Thoughts, preferences?
    I like traditional back squats for overall growth and front squats for teardrop(front sweep)improvement/definition. They are both great compound exercises.

    Max



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  5. #3
    Elite Flyingdragon's Avatar
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    Front squats for me......
    Everything heals with semen- Rise 2018

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  7. #4
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    Both good, but usually you lose form in a front squat way before your legs wear out. It's usually something else that's the limiting factor, usually upper back/thoracic.

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  9. #5
    Senior Member notsoswoleCPA's Avatar
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    I do a combination of barbell back squats then I perform a "super squat" on the hack squat machine, which is more like a front squat.

    My issue with back squats is that I fold up weird, and tend to lean forward some, thereby preventing me from going A2G. When I am in the reverse position on the hack squat machine, the weight is more centered over my body, and I can literally bounce my ass off my ankles. If I had better shoulder and wrist mobility, I would perform more front squats, but I don't so hack squats are the next best thing for me.

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    With your issue, Id highly recommend single leg, leg press. Great overall developer and your length difference will have zero impact.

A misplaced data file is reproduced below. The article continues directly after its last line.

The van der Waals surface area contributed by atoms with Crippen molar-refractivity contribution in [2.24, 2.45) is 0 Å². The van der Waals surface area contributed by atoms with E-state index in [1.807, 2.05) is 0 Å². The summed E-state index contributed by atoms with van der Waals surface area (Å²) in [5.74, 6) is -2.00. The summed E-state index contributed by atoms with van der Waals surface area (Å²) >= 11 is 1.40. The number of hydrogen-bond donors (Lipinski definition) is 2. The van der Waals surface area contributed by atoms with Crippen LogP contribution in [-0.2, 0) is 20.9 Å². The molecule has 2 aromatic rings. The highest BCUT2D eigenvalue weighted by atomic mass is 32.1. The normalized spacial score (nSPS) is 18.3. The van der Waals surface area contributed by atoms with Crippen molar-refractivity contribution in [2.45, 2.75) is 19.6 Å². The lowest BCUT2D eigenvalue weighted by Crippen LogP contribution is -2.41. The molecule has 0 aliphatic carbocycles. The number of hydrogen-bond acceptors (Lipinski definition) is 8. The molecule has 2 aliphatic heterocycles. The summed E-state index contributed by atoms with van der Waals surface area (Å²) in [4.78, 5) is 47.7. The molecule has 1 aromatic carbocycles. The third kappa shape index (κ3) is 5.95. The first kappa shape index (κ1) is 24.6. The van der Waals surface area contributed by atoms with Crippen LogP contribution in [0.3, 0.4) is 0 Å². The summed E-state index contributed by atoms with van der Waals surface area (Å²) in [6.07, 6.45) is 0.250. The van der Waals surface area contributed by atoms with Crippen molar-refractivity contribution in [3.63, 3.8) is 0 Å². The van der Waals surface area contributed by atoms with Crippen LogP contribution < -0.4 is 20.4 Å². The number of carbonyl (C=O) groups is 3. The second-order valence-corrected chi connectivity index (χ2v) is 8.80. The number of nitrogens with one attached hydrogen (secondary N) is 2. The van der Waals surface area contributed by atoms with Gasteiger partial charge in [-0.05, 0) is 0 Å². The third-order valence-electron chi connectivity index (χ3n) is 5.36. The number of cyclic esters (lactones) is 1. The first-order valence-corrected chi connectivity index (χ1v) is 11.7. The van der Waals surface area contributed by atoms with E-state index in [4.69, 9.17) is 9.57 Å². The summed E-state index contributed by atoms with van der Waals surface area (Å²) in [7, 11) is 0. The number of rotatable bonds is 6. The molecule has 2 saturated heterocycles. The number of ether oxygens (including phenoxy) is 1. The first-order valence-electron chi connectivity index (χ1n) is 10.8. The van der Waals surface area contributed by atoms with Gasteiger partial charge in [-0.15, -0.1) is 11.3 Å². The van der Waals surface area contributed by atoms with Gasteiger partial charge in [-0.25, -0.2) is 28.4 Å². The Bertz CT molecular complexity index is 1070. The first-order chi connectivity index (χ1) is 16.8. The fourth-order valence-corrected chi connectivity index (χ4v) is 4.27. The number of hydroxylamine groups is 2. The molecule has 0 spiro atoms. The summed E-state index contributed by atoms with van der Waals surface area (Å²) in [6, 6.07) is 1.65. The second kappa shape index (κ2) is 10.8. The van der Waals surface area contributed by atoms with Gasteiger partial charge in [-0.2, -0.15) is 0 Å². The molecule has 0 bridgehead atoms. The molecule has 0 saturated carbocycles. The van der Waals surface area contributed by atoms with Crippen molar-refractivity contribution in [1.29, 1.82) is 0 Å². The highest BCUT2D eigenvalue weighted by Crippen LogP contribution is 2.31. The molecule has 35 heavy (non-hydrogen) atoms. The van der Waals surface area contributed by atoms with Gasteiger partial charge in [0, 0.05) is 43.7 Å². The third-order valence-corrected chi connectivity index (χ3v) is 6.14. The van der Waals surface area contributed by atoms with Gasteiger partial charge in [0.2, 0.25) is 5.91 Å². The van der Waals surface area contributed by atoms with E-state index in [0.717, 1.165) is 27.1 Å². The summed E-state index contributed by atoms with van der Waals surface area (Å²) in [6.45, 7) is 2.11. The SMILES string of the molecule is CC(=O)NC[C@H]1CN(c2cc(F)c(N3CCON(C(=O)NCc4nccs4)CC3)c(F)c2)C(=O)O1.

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    I typically do a low bar squat but I will have days with high bar squat to hit my quads a little more and I usually tend to go deeper with high bar. I would like to perfect my front squat a little more because all different variations of squats have so much carryover into each other.

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    Hammer also has isolateral leg press machines if you can find one. (I personally can’t stand them and just use a regular LP one leg at a time.)
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    Front squats are typically better for athletes. Seeing that you do mma you could definitely benefit from them. Having the barbell loaded across the shoulders will help develop a ton of core strength that you need. Back squats serve their purpose as well. In your case Iíd definitely do both but more front squats...

    (one thousand Bitches!)